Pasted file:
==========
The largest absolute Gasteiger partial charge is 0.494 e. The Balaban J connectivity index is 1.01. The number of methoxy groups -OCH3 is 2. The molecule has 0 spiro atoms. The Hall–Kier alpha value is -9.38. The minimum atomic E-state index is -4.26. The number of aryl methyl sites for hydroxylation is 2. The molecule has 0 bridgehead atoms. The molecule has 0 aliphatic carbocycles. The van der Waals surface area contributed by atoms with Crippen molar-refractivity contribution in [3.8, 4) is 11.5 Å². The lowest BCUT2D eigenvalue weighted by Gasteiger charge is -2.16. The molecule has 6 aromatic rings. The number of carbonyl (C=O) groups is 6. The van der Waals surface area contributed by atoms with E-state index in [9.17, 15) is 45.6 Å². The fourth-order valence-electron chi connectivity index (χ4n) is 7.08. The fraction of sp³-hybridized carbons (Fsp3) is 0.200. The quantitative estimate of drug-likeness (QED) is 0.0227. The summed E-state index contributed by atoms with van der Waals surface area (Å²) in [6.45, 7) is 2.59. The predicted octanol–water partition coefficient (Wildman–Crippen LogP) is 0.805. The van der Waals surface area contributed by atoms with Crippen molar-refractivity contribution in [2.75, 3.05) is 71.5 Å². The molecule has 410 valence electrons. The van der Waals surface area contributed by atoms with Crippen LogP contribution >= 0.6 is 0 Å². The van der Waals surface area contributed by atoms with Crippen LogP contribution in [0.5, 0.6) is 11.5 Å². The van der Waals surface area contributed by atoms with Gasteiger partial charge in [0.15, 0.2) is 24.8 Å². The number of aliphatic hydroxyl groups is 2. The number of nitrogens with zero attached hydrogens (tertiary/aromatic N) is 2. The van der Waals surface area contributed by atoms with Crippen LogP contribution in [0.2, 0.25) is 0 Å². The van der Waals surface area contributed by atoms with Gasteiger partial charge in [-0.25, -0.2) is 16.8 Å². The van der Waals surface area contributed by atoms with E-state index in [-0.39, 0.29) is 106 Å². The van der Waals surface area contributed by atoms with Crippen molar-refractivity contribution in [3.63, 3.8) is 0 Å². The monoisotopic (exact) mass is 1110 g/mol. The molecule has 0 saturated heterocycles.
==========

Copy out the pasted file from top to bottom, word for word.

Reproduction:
The largest absolute Gasteiger partial charge is 0.494 e. The Balaban J connectivity index is 1.01. The number of methoxy groups -OCH3 is 2. The molecule has 0 spiro atoms. The Hall–Kier alpha value is -9.38. The minimum atomic E-state index is -4.26. The number of aryl methyl sites for hydroxylation is 2. The molecule has 0 bridgehead atoms. The molecule has 0 aliphatic carbocycles. The van der Waals surface area contributed by atoms with Crippen molar-refractivity contribution in [3.8, 4) is 11.5 Å². The lowest BCUT2D eigenvalue weighted by Gasteiger charge is -2.16. The molecule has 6 aromatic rings. The number of carbonyl (C=O) groups is 6. The van der Waals surface area contributed by atoms with E-state index in [9.17, 15) is 45.6 Å². The fourth-order valence-electron chi connectivity index (χ4n) is 7.08. The fraction of sp³-hybridized carbons (Fsp3) is 0.200. The quantitative estimate of drug-likeness (QED) is 0.0227. The summed E-state index contributed by atoms with van der Waals surface area (Å²) in [6.45, 7) is 2.59. The predicted octanol–water partition coefficient (Wildman–Crippen LogP) is 0.805. The van der Waals surface area contributed by atoms with Crippen molar-refractivity contribution in [2.75, 3.05) is 71.5 Å². The molecule has 410 valence electrons. The van der Waals surface area contributed by atoms with Crippen LogP contribution >= 0.6 is 0 Å². The van der Waals surface area contributed by atoms with Crippen LogP contribution in [0.5, 0.6) is 11.5 Å². The van der Waals surface area contributed by atoms with Gasteiger partial charge in [0.15, 0.2) is 24.8 Å². The number of aliphatic hydroxyl groups is 2. The number of nitrogens with zero attached hydrogens (tertiary/aromatic N) is 2. The van der Waals surface area contributed by atoms with Crippen LogP contribution in [0.2, 0.25) is 0 Å². The van der Waals surface area contributed by atoms with Gasteiger partial charge in [-0.25, -0.2) is 16.8 Å². The van der Waals surface area contributed by atoms with E-state index in [-0.39, 0.29) is 106 Å². The van der Waals surface area contributed by atoms with Crippen molar-refractivity contribution in [3.63, 3.8) is 0 Å². The monoisotopic (exact) mass is 1110 g/mol. The molecule has 0 saturated heterocycles.